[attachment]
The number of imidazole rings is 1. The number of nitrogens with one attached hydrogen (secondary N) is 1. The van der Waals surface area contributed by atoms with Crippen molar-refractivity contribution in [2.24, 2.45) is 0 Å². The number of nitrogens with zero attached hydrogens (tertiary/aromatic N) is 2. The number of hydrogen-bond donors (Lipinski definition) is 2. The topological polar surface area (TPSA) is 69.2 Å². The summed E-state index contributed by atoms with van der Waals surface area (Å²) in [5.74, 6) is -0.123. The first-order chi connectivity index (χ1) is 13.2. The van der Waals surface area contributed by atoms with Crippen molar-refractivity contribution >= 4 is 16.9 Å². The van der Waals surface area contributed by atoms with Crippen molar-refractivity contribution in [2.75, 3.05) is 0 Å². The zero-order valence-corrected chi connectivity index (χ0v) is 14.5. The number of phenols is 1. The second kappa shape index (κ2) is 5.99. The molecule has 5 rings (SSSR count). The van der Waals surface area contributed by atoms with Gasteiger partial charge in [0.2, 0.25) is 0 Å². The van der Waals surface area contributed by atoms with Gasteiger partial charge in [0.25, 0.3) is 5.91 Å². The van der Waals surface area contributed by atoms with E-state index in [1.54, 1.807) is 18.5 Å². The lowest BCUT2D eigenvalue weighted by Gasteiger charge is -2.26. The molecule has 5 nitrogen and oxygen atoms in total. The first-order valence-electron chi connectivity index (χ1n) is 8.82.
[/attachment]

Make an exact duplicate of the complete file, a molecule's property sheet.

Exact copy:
The number of imidazole rings is 1. The number of nitrogens with one attached hydrogen (secondary N) is 1. The van der Waals surface area contributed by atoms with Crippen molar-refractivity contribution in [2.24, 2.45) is 0 Å². The number of nitrogens with zero attached hydrogens (tertiary/aromatic N) is 2. The number of hydrogen-bond donors (Lipinski definition) is 2. The topological polar surface area (TPSA) is 69.2 Å². The summed E-state index contributed by atoms with van der Waals surface area (Å²) in [5.74, 6) is -0.123. The first-order chi connectivity index (χ1) is 13.2. The van der Waals surface area contributed by atoms with Crippen molar-refractivity contribution >= 4 is 16.9 Å². The van der Waals surface area contributed by atoms with Crippen molar-refractivity contribution in [2.75, 3.05) is 0 Å². The zero-order valence-corrected chi connectivity index (χ0v) is 14.5. The number of phenols is 1. The second kappa shape index (κ2) is 5.99. The molecule has 5 rings (SSSR count). The van der Waals surface area contributed by atoms with Gasteiger partial charge in [0.2, 0.25) is 0 Å². The van der Waals surface area contributed by atoms with Gasteiger partial charge in [0.25, 0.3) is 5.91 Å². The van der Waals surface area contributed by atoms with E-state index in [1.54, 1.807) is 18.5 Å². The lowest BCUT2D eigenvalue weighted by Gasteiger charge is -2.26. The molecule has 5 nitrogen and oxygen atoms in total. The first-order valence-electron chi connectivity index (χ1n) is 8.82.